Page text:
Have you ever wondered why people become vegetarians? People who are vegetarians choose to become so for a wide variety of reasons. Being a vegetarian has become a popular and trendy during the past few decades. However, according to Alan Beardsworth and Alan Bryman authors of “Meat Consumption and Meat Avoidance Among Young People: An 11-year Longitudinal Study,” people have started to eat more meat rather than avoid it.
Whether vegetarianism is on the rise or not, it is interesting to discover what drives a person to choose a vegetarian lifestyle. John Lawrence Hill, professor of law at St. Thomas University, School of Law, and author of The Case for Vegetarianism, holds that about nine million Americans are vegetarians, which is about four percent of the entire population of the United States.
Reasons for why people of this group become vegetarians include health, not liking the taste of meat, compassion for animals, and religious reasons. According to Karen Iacobbo, professor at Johnson and Wales University, and Michael Iacobbo, a journalist for the Associated Press and the Providence Pheonix, who are both the authors of Vegetarians and Vegans in America Today, people even become vegetarians in order to end world hunger. When people decide to become vegetarians, they are usually motivated by a single reason. Iacobbo goes on to say that the person who decided to become a vegetarian usually adds other reasons why they became one (Iacobbo).
I think this is true, because one thing might finally convince someone to become a vegetarian, but as they learn more about vegetarianism and meet other vegetarians, their reason for becoming a vegetarian will become many reasons. In their book, Karen and Michael Iacobbo include a survey taken by the Vegetarian Times in 1992 that stated that the majority of people become vegetarians “for health reasons, followed by ethical, religious, environmental, and other reasons” (74). Conversely, Hill points out that 67 percent of people who become vegetarians did so because of animal suffering concerns, followed by 38 percent who were concerned with health. Either way, health and animal suffering are the two largest concerns for people who decide to become vegetarians.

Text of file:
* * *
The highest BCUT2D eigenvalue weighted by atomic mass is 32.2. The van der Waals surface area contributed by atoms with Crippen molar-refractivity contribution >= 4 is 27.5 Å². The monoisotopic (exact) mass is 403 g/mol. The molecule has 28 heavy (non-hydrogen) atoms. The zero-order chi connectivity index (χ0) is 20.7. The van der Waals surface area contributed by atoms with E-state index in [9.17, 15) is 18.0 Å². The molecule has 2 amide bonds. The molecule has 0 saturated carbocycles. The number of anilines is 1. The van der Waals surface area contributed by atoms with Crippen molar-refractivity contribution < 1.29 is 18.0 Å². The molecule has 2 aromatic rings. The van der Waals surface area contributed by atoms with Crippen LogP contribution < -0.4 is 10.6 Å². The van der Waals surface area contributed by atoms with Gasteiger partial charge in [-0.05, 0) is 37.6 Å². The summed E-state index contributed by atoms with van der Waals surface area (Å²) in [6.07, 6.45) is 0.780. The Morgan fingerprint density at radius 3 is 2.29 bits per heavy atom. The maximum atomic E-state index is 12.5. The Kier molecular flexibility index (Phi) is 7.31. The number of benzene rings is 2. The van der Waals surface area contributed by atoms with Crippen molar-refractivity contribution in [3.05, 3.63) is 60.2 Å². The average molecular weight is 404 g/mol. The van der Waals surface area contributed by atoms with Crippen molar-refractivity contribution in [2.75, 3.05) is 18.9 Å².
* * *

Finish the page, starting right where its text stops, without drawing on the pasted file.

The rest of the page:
Only four percent of the entire United States is vegetarian? This really is not much of the population at all. If vegetarianism was so much better for you than being an omnivore, shouldn’t the number be much greater? If it is so easy to become a vegetarian, wouldn’t there be more people converting? The answer should be yes, but why is this not the case?
Those against the idea of becoming vegetarians have the answers. They claim that vegetarianism is not as healthy as it claims to be. People choose not to become vegetarians so that they can get all the vitamins that are essential for healthy life, because they are pregnant, or so that they can keep a healthy bone density. All these reasons are to promote health. It is interesting to learn that most people become vegetarians for health reasons, while most people say they stay omnivores for health reasons too. Additionally, people are meat-eaters because it is inconvenient to be a vegetarian.
It can be very difficult for people who are accustomed to eating meat their whole life to make the switch to vegetarianism. Another reason people do not want to be vegetarians is so they do not have to deal with social situations that may arise because they are vegetarians. In this exploratory research paper I aim to learn the reasons why people choose or choose not to be vegetarians and to explain both sides of the vegetarian/anti-vegetarian argument.
Health reasons are a major factor that makes people want to become vegetarians. Iacobbo claims that studies show that a vegetarian diet can help prevent or reverse arthritis, diabetes, heart disease, and cancer. Prevention or reversal of diseases and cancer are great, reasonable, and productive reasons to become a vegetarian. Suzanne Havala Hobbs, D.Ph., RD, clinical assistant professor at the School of Public Health at the University of North Carolina at Chapel Hill, tells us “sticking to a vegetarian diet can be challenging… especially… if your motivation for going vegetarian is health” (qtd. in Iacobbo 74). Becoming a vegetarian is difficult enough, and if someone doesn’t feel like they are making a difference or feel like they have a strong enough motivation, he or she is likely to fail.